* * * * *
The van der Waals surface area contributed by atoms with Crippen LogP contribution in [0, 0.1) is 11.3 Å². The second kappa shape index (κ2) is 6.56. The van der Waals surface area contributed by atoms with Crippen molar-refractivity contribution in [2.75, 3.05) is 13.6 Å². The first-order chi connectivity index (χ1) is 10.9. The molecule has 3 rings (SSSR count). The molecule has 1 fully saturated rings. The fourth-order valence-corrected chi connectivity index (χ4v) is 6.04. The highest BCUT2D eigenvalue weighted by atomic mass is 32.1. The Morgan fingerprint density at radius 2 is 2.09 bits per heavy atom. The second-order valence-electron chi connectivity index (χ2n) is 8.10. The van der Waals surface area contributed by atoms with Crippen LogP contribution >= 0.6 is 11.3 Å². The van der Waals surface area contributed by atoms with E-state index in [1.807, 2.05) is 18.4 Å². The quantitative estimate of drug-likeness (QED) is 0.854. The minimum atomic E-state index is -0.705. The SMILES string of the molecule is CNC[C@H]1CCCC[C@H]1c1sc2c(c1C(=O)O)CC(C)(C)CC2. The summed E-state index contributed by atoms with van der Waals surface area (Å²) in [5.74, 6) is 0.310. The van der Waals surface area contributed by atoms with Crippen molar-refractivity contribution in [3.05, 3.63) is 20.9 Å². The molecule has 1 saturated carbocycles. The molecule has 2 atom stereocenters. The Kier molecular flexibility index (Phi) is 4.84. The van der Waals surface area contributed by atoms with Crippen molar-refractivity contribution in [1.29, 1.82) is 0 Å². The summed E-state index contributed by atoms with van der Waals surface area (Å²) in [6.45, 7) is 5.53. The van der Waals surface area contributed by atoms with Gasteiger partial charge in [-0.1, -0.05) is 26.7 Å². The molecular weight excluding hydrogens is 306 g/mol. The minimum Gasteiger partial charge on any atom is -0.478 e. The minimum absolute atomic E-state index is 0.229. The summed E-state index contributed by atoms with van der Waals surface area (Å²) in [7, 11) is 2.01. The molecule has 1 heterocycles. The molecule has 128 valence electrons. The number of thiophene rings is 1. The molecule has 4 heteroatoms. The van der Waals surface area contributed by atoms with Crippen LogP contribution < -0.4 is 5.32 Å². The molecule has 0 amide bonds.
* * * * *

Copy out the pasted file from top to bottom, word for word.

The van der Waals surface area contributed by atoms with Crippen LogP contribution in [0, 0.1) is 11.3 Å². The second kappa shape index (κ2) is 6.56. The van der Waals surface area contributed by atoms with Crippen molar-refractivity contribution in [2.75, 3.05) is 13.6 Å². The first-order chi connectivity index (χ1) is 10.9. The molecule has 3 rings (SSSR count). The molecule has 1 fully saturated rings. The fourth-order valence-corrected chi connectivity index (χ4v) is 6.04. The highest BCUT2D eigenvalue weighted by atomic mass is 32.1. The Morgan fingerprint density at radius 2 is 2.09 bits per heavy atom. The second-order valence-electron chi connectivity index (χ2n) is 8.10. The van der Waals surface area contributed by atoms with Crippen LogP contribution >= 0.6 is 11.3 Å². The van der Waals surface area contributed by atoms with E-state index in [1.807, 2.05) is 18.4 Å². The quantitative estimate of drug-likeness (QED) is 0.854. The minimum atomic E-state index is -0.705. The SMILES string of the molecule is CNC[C@H]1CCCC[C@H]1c1sc2c(c1C(=O)O)CC(C)(C)CC2. The summed E-state index contributed by atoms with van der Waals surface area (Å²) in [5.74, 6) is 0.310. The van der Waals surface area contributed by atoms with Crippen molar-refractivity contribution in [3.05, 3.63) is 20.9 Å². The molecule has 1 saturated carbocycles. The molecule has 2 atom stereocenters. The Kier molecular flexibility index (Phi) is 4.84. The van der Waals surface area contributed by atoms with Crippen molar-refractivity contribution in [1.29, 1.82) is 0 Å². The summed E-state index contributed by atoms with van der Waals surface area (Å²) in [6.45, 7) is 5.53. The van der Waals surface area contributed by atoms with Gasteiger partial charge in [-0.1, -0.05) is 26.7 Å². The molecular weight excluding hydrogens is 306 g/mol. The minimum Gasteiger partial charge on any atom is -0.478 e. The minimum absolute atomic E-state index is 0.229. The summed E-state index contributed by atoms with van der Waals surface area (Å²) in [7, 11) is 2.01. The molecule has 1 heterocycles. The molecule has 128 valence electrons. The number of thiophene rings is 1. The molecule has 4 heteroatoms. The van der Waals surface area contributed by atoms with Crippen LogP contribution < -0.4 is 5.32 Å². The molecule has 0 amide bonds.